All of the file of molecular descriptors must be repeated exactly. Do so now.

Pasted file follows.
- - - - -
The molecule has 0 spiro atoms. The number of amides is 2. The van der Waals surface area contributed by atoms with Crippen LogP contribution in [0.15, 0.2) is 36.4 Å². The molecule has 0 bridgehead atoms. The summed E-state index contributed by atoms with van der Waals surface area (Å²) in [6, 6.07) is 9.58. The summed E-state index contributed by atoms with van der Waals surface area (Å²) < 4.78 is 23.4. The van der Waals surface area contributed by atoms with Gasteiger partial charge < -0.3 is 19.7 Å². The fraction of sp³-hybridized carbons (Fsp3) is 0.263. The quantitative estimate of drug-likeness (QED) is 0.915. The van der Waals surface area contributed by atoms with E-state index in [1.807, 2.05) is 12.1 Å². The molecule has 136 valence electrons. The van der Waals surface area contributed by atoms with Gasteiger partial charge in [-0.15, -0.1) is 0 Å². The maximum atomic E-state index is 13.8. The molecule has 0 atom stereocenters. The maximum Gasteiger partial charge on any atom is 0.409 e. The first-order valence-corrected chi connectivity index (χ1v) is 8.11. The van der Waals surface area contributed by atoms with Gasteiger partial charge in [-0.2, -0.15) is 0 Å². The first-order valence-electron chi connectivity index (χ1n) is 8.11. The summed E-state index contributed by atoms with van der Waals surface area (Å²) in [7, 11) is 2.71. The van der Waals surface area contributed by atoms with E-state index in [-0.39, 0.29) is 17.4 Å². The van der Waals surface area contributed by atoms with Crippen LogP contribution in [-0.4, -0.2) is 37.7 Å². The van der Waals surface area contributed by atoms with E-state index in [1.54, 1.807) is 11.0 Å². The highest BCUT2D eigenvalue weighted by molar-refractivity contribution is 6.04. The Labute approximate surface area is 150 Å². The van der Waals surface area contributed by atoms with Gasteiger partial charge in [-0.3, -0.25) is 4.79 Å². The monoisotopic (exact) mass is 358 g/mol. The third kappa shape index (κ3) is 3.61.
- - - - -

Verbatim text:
The molecule has 0 spiro atoms. The number of amides is 2. The van der Waals surface area contributed by atoms with Crippen LogP contribution in [0.15, 0.2) is 36.4 Å². The molecule has 0 bridgehead atoms. The summed E-state index contributed by atoms with van der Waals surface area (Å²) in [6, 6.07) is 9.58. The summed E-state index contributed by atoms with van der Waals surface area (Å²) < 4.78 is 23.4. The van der Waals surface area contributed by atoms with Gasteiger partial charge < -0.3 is 19.7 Å². The fraction of sp³-hybridized carbons (Fsp3) is 0.263. The quantitative estimate of drug-likeness (QED) is 0.915. The van der Waals surface area contributed by atoms with E-state index in [1.807, 2.05) is 12.1 Å². The molecule has 136 valence electrons. The van der Waals surface area contributed by atoms with Gasteiger partial charge in [-0.15, -0.1) is 0 Å². The maximum atomic E-state index is 13.8. The molecule has 0 atom stereocenters. The maximum Gasteiger partial charge on any atom is 0.409 e. The first-order valence-corrected chi connectivity index (χ1v) is 8.11. The van der Waals surface area contributed by atoms with Gasteiger partial charge in [-0.2, -0.15) is 0 Å². The first-order valence-electron chi connectivity index (χ1n) is 8.11. The summed E-state index contributed by atoms with van der Waals surface area (Å²) in [7, 11) is 2.71. The van der Waals surface area contributed by atoms with E-state index in [-0.39, 0.29) is 17.4 Å². The van der Waals surface area contributed by atoms with Crippen LogP contribution in [-0.4, -0.2) is 37.7 Å². The van der Waals surface area contributed by atoms with E-state index in [1.54, 1.807) is 11.0 Å². The highest BCUT2D eigenvalue weighted by molar-refractivity contribution is 6.04. The Labute approximate surface area is 150 Å². The van der Waals surface area contributed by atoms with Gasteiger partial charge in [-0.3, -0.25) is 4.79 Å². The monoisotopic (exact) mass is 358 g/mol. The third kappa shape index (κ3) is 3.61.